While I am revising, I will also continue to work on my WIP, a book I have tentatively titled “How to Breath Underwater”. This way I have something creative to work on, and the thought of all that revision doesn’t crush me under it’s bulk with despair (because I thought I was done! Done I tell you, done! But I’m not. I can see a huge difference between the main characters in the partial book zombie book I wrote a month ago and the main characters in “Masquerade”).

But enough about me, how are you? Fess up, does anyone write by the seat of their pants? How do you do it? How do you revise later? How do you mine your rough draft for what’s crap and what’s gold?

Also, I am I trying to get some job interviews together for our edification. Yay edification! I am interviewing the people around me about their job so I can then post them here. That way, we have a spring board for professions so your secondary characters will seem more lifelike. It’s not enough information for a main character’s job, but it’s a start. I am harassing most of my co-workers at the spa, so expect a hair stylist interview, an esthetician (they do facials and waxing) and of course, a massage therapist. If any of you would like to participate in this job interview bonanza, please email me, and I will send you the questions. It doesn’t matter if you don’t have a glamorous job. You’d be surprised what seems boring and mundane to you is interesting to someone else. And you never know what sort of job you might want your characters to have. At the very least, your main character’s parents could have a “normal” job, causing your character to gripe about it. So fess up people! What’s it like having the job you have?

And yes, I count “student” and “stay at home mom/dad” as a job.

Another set of interviews I am working on are writer interviews. I have another set of questions for writers, both published and unpublished. I like reading about other writers, their process and journey, their outlook on life, and so on, and I am sure you do to. So email me if you would like for me to interview you about writing. It doesn’t matter if you’ve never been published or just starting writing yesterday. Everyone has a story to tell, so let us know yours.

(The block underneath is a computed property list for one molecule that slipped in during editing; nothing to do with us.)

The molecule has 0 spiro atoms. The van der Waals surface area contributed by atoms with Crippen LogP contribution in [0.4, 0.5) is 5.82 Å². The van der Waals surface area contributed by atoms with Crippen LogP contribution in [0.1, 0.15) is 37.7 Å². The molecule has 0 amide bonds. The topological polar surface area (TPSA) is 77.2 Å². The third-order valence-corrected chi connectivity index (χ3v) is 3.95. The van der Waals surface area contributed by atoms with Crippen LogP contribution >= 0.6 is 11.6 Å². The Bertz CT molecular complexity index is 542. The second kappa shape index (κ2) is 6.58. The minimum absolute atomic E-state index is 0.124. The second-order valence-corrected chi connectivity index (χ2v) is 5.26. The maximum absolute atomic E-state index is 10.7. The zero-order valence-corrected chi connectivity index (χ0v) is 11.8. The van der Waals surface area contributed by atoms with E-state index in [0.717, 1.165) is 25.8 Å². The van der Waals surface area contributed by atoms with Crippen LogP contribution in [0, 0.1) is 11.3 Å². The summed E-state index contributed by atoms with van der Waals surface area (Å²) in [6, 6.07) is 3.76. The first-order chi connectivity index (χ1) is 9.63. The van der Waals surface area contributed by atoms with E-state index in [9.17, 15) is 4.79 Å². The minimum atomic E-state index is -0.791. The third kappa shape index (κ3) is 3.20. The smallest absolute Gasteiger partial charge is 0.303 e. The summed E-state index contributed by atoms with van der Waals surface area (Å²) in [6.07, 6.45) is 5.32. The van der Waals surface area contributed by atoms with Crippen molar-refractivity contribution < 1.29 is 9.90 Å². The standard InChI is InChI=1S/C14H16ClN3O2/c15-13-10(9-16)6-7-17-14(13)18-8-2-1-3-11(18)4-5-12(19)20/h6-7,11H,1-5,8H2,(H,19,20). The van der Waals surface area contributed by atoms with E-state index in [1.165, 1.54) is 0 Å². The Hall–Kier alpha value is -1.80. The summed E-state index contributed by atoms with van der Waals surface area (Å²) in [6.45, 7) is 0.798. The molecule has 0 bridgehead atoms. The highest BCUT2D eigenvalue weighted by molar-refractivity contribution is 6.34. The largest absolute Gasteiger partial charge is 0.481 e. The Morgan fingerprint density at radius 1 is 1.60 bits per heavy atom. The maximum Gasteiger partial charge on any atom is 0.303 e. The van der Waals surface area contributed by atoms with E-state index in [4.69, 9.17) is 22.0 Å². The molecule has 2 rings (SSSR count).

I plan to post both sets of interviews on my blog, and I off course will let everyone know who it is I interviewed, and I will link to your blog or livejournal if you have one. Participants also get a free cyber cookie, baked fresh by yours truly, and my undying love and affection. Because everyone wants to be loved, right? And everyone loves cookies.

My email address is: writer (dot) elizabethpoole (at) gmail (dot) com. Go ahead and put what set of interviews, Job or Writer, you want to do in the subject. Yes, you can do both.

I have a truckload of writing ahead of me, plus the day job, so that’s all for now. But tell me, what is the worst writing problem you’ve encountered? Writer’s block? Did you have to tank an entire novel after careful revision and start from scratch? Share your war stories!

Mia gave me an award! So I will be lying about people tomorrow! Can’t wait to see what I make up!

1 comment:

  1. Oh! Can't wait for the lies! *yay*

    Haha, I used to write on the seat of my pants (the first few thousand words of my current WiP came into existence that way) but quickly realised I needed a plot and that, fortunately, my mind actually had one all nicely set out anyway. After writing a rough mini-plan, I found it much easier to form the story and that my head ached less as I typed!

    Oh, I'd love to join the interviews thing! Count me in, I'll chuck over an e-mail :~D

    War story, well this is more of a smarting wound... I never really found that word document I lost a few weeks back... I re-wrote most of it, but am still worried there were little gems hidden in the text I'll never get back *weeps* I've learnt my lesson though. EVERYTHING is now stored in at least FOUR different places. Never again will I let that mistake happen...